Gifford Palgrave

1868 portrait of Palgrave by Julia Margaret Cameron

William Gifford Palgrave (/ˈpælɡrv, ˈpɔːl-/;[1] 24 January 1826 – 30 September 1888)[2][3] was an English priest, soldier, traveller, and Arabist.

Early life and education

Palgrave was born in Westminster. He was the son of Sir Francis Palgrave (born Jewish, converted to Anglican) and Elizabeth Turner, daughter of the banker Dawson Turner. His brothers were Francis Turner Palgrave, Inglis Palgrave and Reginald Palgrave. He was educated at Charterhouse School, then occupying its original site near Smithfield, and under the head-mastership of Dr. Saunders, afterwards Dean of Peterborough. Among other honours he won the school gold medal for classical verse, and proceeded to Trinity College, Oxford, where he obtained a scholarship, graduating First Class Lit. Hum., Second Class Math., 1846.

Early overseas travel and conversion to Catholicism

He went straight from college to India, and served for a time in the 8th Bombay Native Infantry, H.I.C. Shortly after this he became a Roman Catholic, was ordained a priest, joined the order of the Jesuits and served as a member of the order in India, Rome, and in Syria, where he acquired a colloquial command of Arabic.[4]

He convinced his superiors to support a mission to the interior of Arabia, which at that time was terra incognita to the rest of the world. He also gained the support of the French emperor, Napoleon III, representing to him that better knowledge of Arabia would benefit French imperialistic schemes in Africa and the Middle East.

Syria and Middle Eastern travels

Palgrave then returned to Syria, where he assumed the identity of a travelling Syrian physician.[4] Stocking his bags with medicines and small trade goods, and accompanied by one servant, he set off for Najd, in north-central Arabia. He traveled as a Muslim. The service he would do for the Society of Jesus and the French empire would be as a spy, not a missionary.

Palgrave became friendly with Faisal bin Turki bin Abdullah Al Saud while in Najd. Faisal's son and heir apparent, Abdullah bin Faisal, asked Palgrave to get him strychnine.[5] Palgrave believed that Abdullah wanted it to poison his father. Palgrave was accused of espionage and was almost executed for his Christian beliefs.[4]

Later life and death

After travelling for a year from Syria, through Najd, and on to Bahrain and Oman, he returned to Europe, where he wrote a narrative of his travels. This narrative became a bestseller and has been reprinted many times. It makes no mention of the covert motives for his journey.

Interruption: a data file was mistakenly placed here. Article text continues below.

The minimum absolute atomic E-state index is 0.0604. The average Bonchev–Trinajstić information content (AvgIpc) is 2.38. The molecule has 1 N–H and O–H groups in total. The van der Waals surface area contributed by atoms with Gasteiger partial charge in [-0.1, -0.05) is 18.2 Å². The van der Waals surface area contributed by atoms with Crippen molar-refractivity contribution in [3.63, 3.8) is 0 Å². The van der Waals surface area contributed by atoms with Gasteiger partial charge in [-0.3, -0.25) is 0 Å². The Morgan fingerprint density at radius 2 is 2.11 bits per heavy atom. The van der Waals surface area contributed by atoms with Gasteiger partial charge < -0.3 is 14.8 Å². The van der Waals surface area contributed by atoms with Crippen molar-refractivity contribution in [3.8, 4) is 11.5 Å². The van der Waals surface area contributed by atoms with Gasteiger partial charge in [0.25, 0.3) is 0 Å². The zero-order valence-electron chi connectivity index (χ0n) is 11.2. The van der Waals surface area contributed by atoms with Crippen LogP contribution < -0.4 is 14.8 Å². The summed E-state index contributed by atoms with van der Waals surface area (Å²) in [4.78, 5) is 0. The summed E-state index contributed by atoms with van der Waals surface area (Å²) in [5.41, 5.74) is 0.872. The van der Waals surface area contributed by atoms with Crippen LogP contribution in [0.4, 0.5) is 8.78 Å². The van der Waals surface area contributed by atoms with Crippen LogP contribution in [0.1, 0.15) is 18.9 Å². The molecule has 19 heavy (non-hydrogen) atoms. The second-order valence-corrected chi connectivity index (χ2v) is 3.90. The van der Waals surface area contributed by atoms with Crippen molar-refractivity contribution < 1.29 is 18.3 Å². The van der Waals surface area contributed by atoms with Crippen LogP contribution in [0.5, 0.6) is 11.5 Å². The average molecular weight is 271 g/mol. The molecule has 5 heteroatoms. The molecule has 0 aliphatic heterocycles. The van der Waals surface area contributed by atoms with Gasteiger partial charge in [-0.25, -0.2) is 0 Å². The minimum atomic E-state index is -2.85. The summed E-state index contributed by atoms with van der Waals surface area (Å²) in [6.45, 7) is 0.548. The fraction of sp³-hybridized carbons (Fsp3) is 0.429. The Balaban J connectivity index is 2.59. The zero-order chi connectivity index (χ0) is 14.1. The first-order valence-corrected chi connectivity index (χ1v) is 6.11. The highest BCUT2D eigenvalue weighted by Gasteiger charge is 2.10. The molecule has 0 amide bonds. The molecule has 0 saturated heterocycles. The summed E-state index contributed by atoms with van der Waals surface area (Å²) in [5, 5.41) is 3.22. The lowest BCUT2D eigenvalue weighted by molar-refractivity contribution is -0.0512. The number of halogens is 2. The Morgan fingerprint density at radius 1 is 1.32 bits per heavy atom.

After writing this book, Palgrave made yet another volte-face and renounced his vocation as a Jesuit priest in 1865. He then entered the British Foreign Office and was appointed consul at Sukhum-Kale (Sukhumi) in 1866, and moved to Trebizond (Trabzon) in 1867. In 1868 he married Katherine, the daughter of George Edward Simpson, of Norwich, by whom he had three sons. He was appointed consul at St. Thomas and St. Croix in 1873, Manila in 1876, and in 1878 in Bulgaria, where he was appointed Consul-General. In 1879 he was moved to Bangkok. In 1884 he was appointed Minister Resident and Consul-General to Uruguay, where he served until his death in 1888.

Palgrave's journey marked in red

Besides his work on Central Arabia, Gifford Palgrave published a volume of Essays on Eastern Questions, a narrative called Hermann Agha, a sketch of Dutch Guiana, and a volume of essays titled Ulysses.



  1. ^ Wells, John C. (2008). Longman Pronunciation Dictionary (3rd ed.). Longman. ISBN 978-1-4058-8118-0.
  2. ^ Jennifer Speake, ed. (2003). Literature of Travel and Exploration: G to P. Taylor & Francis. pp. 916–. ISBN 978-1-57958-424-5.
  3. ^ Kathryn Tidrick (1989). Heart Beguiling Araby: The English Romance with Arabia. I. B. Tauris. p. 84. ISBN 9781850431350.
  4. ^ a b c Personal Narrative of a Year's Journey through Central and Eastern Arabia (1862–63). World Digital Library. 1871. Retrieved 24 September 2013.
  5. ^ Peter Hobday (1986). Saudi Arabia Today. An Introduction to the Richest Oil Power (2nd ed.). London: The Macmillan Press. p. 16. doi:10.1007/978-1-349-03214-3. ISBN 978-0-333-21471-8.


  • Freeth, Zahra, & H.V.F. Winstone -- Explorers of Arabia from the Renaissance to the End of the Victorian Era, Allen & Unwin, London, 1978
  • Palgrave, W. G.:
    • Personal Narrative of a Year's Journey through Central and Eastern Arabia (1862-1863), vol. I, Macmillan & Co., London, 1865 (full text available online, also reprinted many times)
    • Personal Narrative of a Year's Journey through Central and Eastern Arabia (1862-1863), vol. II, Macmillan & Co., London, 1866 (full text available online, also reprinted many times)
  • The Athenaeum, (No. 3181, October 13, 1888, pp. 483–84).
  • This article incorporates text from a publication now in the public domainWood, James, ed. (1907). The Nuttall Encyclopædia. London and New York: Frederick Warne. {{cite encyclopedia}}: Missing or empty |title= (help)

External links

  • Media related to Gifford Palgrave at Wikimedia Commons
  • Travels in Arabia from 1892, featuring William Gifford Palgrave
  • The Penetration of Arabia: A Record of the Development of Western Knowledge Concerning the Arabian Peninsula from 1904 also features Palgrave
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